White Bird in a Blizzard, written and directed by Gregg Araki, adapted from a novel by Laura Kasischke, is like an ultra-realistic painting of a bloody car crash. You can almost smell the smoke and the blood. This is a film you can praise for its technical and storytelling virtuosity, without saying that watching it was an enjoyable experience.

Anthem Film Fest: A Dark Future, but with a Few Laughs

Two films — two questions about America’s future

Dallas Buyers Club

(First published on Opening night of the 2013 Film Independent (FIND) Forum, a three-day intensive on filmmaking at the Directors Guild on Sunset Boulevard, featured a preview of Dallas Buyers Club and a question and answer session with its producers, Robbie Brenner (Escape Plan, Immortals) andRachel Winter (Brooklyn Rules, The Lather Effect). Starring Matthew McConaughey, Jennifer Garner and Jered Leto,Dallas Buyers […]

Anthem Film Fest: Two for the Culture

(First published on There no shortage of either documentaries or polemics at the Anthem Film Festival, and they serve their role to advance the cause of Libertarian thought. But, and I heard this message last year and even more this year, before you can have an impact on the political system, you must change […]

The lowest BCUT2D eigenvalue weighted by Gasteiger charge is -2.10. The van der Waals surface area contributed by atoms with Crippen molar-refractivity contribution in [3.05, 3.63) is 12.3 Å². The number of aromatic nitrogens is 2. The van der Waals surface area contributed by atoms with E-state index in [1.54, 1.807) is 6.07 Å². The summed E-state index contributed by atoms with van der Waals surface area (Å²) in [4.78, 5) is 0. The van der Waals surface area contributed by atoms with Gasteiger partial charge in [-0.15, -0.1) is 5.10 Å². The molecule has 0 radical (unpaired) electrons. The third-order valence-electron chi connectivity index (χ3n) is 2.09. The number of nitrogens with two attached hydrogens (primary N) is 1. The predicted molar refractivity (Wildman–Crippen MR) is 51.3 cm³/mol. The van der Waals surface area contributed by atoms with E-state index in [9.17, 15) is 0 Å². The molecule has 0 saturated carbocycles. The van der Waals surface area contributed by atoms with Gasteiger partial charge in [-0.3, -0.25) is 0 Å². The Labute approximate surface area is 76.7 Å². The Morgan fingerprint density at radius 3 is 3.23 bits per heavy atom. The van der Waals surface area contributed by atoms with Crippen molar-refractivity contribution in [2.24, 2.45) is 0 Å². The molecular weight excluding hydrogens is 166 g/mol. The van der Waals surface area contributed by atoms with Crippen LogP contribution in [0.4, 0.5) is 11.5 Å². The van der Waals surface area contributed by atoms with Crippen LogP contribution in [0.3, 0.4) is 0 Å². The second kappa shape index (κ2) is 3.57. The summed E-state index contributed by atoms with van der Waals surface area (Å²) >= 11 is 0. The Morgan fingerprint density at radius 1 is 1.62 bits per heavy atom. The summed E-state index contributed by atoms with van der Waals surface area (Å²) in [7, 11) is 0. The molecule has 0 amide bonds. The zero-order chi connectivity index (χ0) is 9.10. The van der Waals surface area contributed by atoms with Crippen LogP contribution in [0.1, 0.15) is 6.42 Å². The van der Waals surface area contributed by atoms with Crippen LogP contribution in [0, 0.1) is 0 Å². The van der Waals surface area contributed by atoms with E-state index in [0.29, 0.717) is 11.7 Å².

LA Film Fest: ‘Ain’t Them Bodies Saints’

Originally published on Writer/director David Lowery has what seems like a cliché story.  In 1970s Texas, an outlaw escapes from prison to find the wife and the daughter he’s never met. But Lowery paints this story with a different, intimate, film-noir brush. Lowery’s Ain’t Them Bodies Saints opened at the LA Film Festival Saturday, June 15. He is aided in […]

LA Film Fest: ‘Crystal Fairy’

(First published on I don’t like hippies or recreational drug use and that’s what Sebastián Silva’s Crystal Fairy is all about. Strangely, I enjoyed the film and recommend it. Part of the Los Angeles Film Festival Summer Showcase series, Crystal Fairy chronicles the road-trip and psychedelic-trip adventures of Jamie, played by Michael Cera, (Scott Pilgrim vs. the World, Arrested […]